“The complaint, which was obtained from Don Wright, general counsel with the State Board of Elections in a routine public records request, charges Luke Eggers and Bill Aceto with “official misconduct, participation in intentional irregularities, unethical actions, and incapacity and incompetency to discharge the duties of their offices.”
“According to N.C. General Statutes 163-22(c) the State Board of Elections has full power and authority to remove from office any member of a county board of elections for “incompetency, neglect or failure to perform duties, fraud or any other satisfactory cause.” Read more here.
McINTYRE RAISES LESS THIS QUARTER: From Roll Call – “Rep. Mike McIntyre, one of the most vulnerable House incumbents, raised $189,000 in the third quarter of 2013, according to his most recent fundraising report. The North Carolina Democrat’s most recent haul is about 20 percent less than the $236,000 he raised in the previous fundraising quarter. He reported $524,000 in cash on hand.” Read more here.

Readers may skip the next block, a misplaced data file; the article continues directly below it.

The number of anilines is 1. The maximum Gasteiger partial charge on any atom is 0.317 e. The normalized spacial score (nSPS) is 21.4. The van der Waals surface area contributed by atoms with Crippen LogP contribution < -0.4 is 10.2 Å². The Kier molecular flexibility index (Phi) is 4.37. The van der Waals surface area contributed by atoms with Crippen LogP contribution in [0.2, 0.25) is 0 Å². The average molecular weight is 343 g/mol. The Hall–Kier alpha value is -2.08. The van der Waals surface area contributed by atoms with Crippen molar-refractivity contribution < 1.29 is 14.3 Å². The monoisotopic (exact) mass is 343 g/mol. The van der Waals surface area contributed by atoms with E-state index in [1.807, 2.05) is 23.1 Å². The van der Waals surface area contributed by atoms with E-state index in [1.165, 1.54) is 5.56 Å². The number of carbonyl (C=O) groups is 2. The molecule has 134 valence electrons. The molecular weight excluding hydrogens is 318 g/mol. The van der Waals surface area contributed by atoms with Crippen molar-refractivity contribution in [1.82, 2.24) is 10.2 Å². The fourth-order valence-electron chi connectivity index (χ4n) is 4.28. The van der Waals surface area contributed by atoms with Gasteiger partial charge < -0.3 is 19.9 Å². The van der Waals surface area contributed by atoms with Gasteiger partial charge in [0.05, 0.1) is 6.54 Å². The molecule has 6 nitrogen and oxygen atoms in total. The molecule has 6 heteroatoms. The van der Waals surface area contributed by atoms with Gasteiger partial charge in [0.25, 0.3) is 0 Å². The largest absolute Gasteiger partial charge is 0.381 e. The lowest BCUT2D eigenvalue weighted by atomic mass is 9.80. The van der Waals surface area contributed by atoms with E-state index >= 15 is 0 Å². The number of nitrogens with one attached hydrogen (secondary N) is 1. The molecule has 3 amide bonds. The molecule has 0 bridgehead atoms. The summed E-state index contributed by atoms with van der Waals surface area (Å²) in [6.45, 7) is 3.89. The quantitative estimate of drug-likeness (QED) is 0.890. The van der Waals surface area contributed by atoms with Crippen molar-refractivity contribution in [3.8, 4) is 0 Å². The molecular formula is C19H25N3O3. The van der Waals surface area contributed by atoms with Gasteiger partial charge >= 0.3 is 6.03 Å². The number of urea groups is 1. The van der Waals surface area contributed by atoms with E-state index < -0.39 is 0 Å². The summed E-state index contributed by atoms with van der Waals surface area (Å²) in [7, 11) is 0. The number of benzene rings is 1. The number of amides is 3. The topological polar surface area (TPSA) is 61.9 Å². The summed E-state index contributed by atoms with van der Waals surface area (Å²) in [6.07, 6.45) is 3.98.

THE ART POPE MONEY FIGHT: A recent op-ed in The News & Observer about the role of outside money in North Carolina politics sparked a response from Art Pope, the governor’s budget director. The Institute of Southern Studies wraps up the back-and-forth, saying Pope’s disputes about the op-ed represent in Bob Hall’s words, a “distinction without a difference.” Read more here.
EVEN BURR SAYS DEFAULT ‘MANAGEABLE’: In case you missed The New York Times story earlier this week, the North Carolina senator who called shutting down the government to block Obamacare the “dumbest idea” ever is now saying a U.S. government default is not the end of the world.